I'm curious, because you've done some investigative reporting, what do you find are the motivations for some of these hoaxes? I can think back to one. I don't necessarily call it a hoax, but maybe it's a good illustration of a motivation for the guy who launched the Storm Area 51 group. I heard interviews with him and he was like, “It was just a practical joke.” At some point, he was like, “I didn't think anyone would take me seriously,” and then a very large number of people signed up, or said they were going to go, and much fewer showed up in reality.
You can see there are certain ones where, “I just wanted to see if people would fall for it. I just wanted to do something funny.” Maybe not even intending it as a hoax, but just wanted it to be funny. What are some of the other motivations for these things you see?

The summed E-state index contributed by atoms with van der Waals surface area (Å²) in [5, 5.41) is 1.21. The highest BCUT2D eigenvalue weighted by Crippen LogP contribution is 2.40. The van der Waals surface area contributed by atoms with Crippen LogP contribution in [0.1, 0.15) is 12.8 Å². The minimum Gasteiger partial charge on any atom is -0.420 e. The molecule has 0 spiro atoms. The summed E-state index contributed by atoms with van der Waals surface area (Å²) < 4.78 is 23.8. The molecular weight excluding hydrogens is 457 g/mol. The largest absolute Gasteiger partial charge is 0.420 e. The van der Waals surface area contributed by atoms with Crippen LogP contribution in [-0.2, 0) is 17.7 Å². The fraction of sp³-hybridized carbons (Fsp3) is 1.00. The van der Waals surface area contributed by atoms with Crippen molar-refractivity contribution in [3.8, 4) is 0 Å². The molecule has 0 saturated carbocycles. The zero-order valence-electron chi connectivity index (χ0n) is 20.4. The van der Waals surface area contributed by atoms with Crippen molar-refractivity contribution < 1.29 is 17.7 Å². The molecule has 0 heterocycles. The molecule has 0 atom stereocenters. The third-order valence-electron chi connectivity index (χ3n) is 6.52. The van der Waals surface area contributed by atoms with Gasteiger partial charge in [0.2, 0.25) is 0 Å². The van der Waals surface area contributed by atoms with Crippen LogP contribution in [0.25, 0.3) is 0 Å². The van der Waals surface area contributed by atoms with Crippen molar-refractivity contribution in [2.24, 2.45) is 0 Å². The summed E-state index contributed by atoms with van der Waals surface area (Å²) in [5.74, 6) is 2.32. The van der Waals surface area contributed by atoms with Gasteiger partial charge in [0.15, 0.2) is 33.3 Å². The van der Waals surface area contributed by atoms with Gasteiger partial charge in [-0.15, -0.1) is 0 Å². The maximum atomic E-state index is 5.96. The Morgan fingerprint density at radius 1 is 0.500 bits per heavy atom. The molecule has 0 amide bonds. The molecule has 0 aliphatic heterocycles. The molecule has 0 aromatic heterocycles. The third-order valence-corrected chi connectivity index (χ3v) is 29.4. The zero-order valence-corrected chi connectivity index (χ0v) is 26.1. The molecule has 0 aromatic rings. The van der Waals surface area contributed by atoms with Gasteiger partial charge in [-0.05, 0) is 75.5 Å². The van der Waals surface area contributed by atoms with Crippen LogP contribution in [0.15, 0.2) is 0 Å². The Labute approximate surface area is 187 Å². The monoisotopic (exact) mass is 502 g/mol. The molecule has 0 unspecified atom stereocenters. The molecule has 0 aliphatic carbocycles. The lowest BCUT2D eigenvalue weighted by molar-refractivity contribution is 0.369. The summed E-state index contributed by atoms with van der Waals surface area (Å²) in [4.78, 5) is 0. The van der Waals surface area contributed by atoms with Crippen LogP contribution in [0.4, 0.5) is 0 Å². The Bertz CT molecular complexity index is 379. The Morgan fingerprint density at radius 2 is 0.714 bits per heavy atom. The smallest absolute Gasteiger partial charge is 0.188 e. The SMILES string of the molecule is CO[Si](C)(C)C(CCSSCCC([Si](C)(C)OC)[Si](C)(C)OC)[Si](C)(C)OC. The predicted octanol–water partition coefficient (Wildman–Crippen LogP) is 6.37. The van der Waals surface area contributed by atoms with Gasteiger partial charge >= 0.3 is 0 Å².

That’s an interesting point you raised. First, the notion that allows “just kidding.” I think there are legitimate people who like to make jokes, probably the Area 51 seemed pretty obviously tongue-in-cheek when it was first posted. But the defense like, “I was just kidding,” it wasn't even using satire websites to promote misinformation. This is a huge problem with this because people would just be like, “How dare you fact-check my obvious humor?”
General tomfoolery is definitely a motivating factor. It always has been. Financial is generally another big one, and there are many ways that misinformation can facilitate financial means. Oftentimes, just to add an impression. You write something crazy, it goes viral for a day, you got a minor cash cow just out of that one brief thing.
Unfortunately, whatever was written there is going to stay on the internet. In some way it will be shared around. You have to trace that money. Five years later, I have to figure out that kind of thing.
Financial is definitely a big one. I would say frankly probably the most common motivator for intentional misinformation. And then political, obviously, is a whole other breed that comes in and those motivations are generally pretty clear. Then I would add the genuine innocent spreader of misinformation. Somebody genuinely heard something from somebody they thought was reliable and they shared it, and it was wrong and it went viral.